Why dog parks are a ‘terrible idea’
A LEADING canine behavioural expert believes that off-leash dog parks are putting vulnerable Australians and our pets at risk.
Steve Austin, who teaches council rangers and paramedics how to deal with dangerous dogs, knows that his view won't be popular.
However, he believes it is necessary to promote change after a horrific spate of dog maulings which have left two children severely injured and one dead in four days.
"Something is not right and we have to go right back and look at what we're doing with our dogs," Mr Austin said.
The canine training expert believes that a key part of this re-examination of our relationships with dogs is "socialisation" - or the training of dogs to behave and understand the world around them.
"A big problem with dog parks, now that they are so popular, is that owners believe that taking their dog to an off-leash area and letting it run around all over the place is adequate socialisation," Mr Austin said.
"But taking your dog to the park only really accounts for about 5 per cent of your dog's socialisation training. Socialisation is actually an all-encompassing process, of which 95 per cent is about allowing your dog to experience normal everyday things like buses, children, crowded outdoor shopping centres, car rides and so on."
Mr Austin believes that this over-reliance on off-leash parks could have a negative effect on dog behaviour in the long-term, but he also believes that the parks are also dangerous for children and well-behaved dogs.
"Ask any council park ranger, there is a big problem with dog parks in Australia," he said. "The problem is you never know what kind of dog is going turn up and it is leading to dogs, elderly people and children being attacked.
"Many people are reponsible, but you can't control what other owners are like. People often don't pay attention to what their dog is doing.
"They're on the phone or chatting with mates. Next minute there's a huge fight. That's when people become involved and the dogs fly off at children or elderly people."
Mr Austin believes the solution is to introduce simple behaviour tests, run by local council or community volunteers, which would give the pet simple tasks to complete and a tag if they complete it - which would allow the pet to enter the off-leash parks.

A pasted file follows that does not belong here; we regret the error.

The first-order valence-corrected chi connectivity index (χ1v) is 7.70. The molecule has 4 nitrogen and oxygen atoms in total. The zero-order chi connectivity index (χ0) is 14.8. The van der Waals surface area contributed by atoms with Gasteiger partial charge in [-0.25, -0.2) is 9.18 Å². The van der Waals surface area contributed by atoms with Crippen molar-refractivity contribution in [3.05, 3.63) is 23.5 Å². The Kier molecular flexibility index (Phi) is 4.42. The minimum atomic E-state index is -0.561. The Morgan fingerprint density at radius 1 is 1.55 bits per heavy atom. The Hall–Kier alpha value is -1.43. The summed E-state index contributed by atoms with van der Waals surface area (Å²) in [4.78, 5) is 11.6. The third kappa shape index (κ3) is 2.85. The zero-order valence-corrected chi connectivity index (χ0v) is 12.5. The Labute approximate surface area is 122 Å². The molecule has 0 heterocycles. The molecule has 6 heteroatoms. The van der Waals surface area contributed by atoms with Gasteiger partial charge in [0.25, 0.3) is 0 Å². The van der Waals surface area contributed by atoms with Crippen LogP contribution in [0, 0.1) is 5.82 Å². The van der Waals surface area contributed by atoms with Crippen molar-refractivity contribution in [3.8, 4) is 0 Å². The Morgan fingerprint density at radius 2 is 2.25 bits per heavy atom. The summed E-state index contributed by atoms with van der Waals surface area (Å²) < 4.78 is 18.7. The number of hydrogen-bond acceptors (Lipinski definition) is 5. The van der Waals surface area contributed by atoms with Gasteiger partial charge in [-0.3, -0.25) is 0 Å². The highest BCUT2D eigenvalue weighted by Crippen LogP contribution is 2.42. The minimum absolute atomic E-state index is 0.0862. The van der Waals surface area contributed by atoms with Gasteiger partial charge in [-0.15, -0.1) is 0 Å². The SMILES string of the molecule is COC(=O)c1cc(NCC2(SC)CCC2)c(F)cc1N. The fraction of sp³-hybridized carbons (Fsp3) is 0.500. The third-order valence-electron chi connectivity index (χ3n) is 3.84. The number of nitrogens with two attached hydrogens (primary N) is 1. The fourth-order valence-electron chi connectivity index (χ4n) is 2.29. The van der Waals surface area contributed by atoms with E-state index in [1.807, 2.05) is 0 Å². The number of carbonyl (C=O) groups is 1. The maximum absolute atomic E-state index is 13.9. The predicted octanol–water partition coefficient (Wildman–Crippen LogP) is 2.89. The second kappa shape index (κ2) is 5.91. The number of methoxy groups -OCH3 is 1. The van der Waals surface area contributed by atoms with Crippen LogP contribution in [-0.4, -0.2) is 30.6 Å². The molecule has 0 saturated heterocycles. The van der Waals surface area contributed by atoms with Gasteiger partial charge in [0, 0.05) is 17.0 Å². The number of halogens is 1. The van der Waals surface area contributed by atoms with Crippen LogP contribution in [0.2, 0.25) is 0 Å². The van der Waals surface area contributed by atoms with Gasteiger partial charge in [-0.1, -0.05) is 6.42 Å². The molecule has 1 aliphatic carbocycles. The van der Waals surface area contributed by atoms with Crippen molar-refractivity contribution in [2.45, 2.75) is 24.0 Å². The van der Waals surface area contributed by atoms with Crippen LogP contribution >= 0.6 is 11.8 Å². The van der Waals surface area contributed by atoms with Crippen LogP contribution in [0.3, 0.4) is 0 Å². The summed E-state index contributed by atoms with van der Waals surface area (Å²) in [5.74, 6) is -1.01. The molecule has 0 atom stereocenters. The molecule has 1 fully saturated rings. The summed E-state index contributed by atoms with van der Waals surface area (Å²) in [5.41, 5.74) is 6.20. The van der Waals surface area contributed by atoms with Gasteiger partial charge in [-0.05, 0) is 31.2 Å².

He said similar ideas have been trialled to protect wildlife in Australian National Parks with great success.
"Ten years ago, we used to let dogs poo everywhere and nobody cared," he said. "Now, through education and laws, someone would tell you to pick it up and it would be the same thing with these tags."
In horrific incident last night, a three-year-old boy had part of his ear ripped off by a Great Dane.
One-year-old Kamillah Jones was in a stroller in the NSW town of Inverell on Saturday when a rottweiler attacked her.
She was rushed to Inverell District Hospital in an ambulance, but her injuries were so severe she couldn't be saved.
There was another attack on Sunday, this time in Melbourne, where a 10-year-old girl was seriously injured.
That attack happened while her parents were reportedly at the gym.
A City of Sydney spokeswoman told news.com.au that rangers and companion animals liaison officers conduct regular patrols of the city's parks to ensure owners keep their dogs under control and ensure dog owners pick up after their dogs.
"Regular off-leash exercise in designated parks helps dogs relieve boredom and release pent-up energy and may help reduce unwanted behaviour such as excessive barking," she said. "Outdoors exercise also benefits owners, with dog parks bringing people and communities together.
"Having access to dog-friendly spaces is important for pet-owners, particularly in inner-city areas with high-density dwellings where dogs don't have much space to exercise."
A City of Melbourne spokeswoman said it takes dog attacks very seriously.
"Owners face fines of up to $6342 and/or orders for the dog to be destroyed if the courts find their dog guilty of a serious attack," she said.
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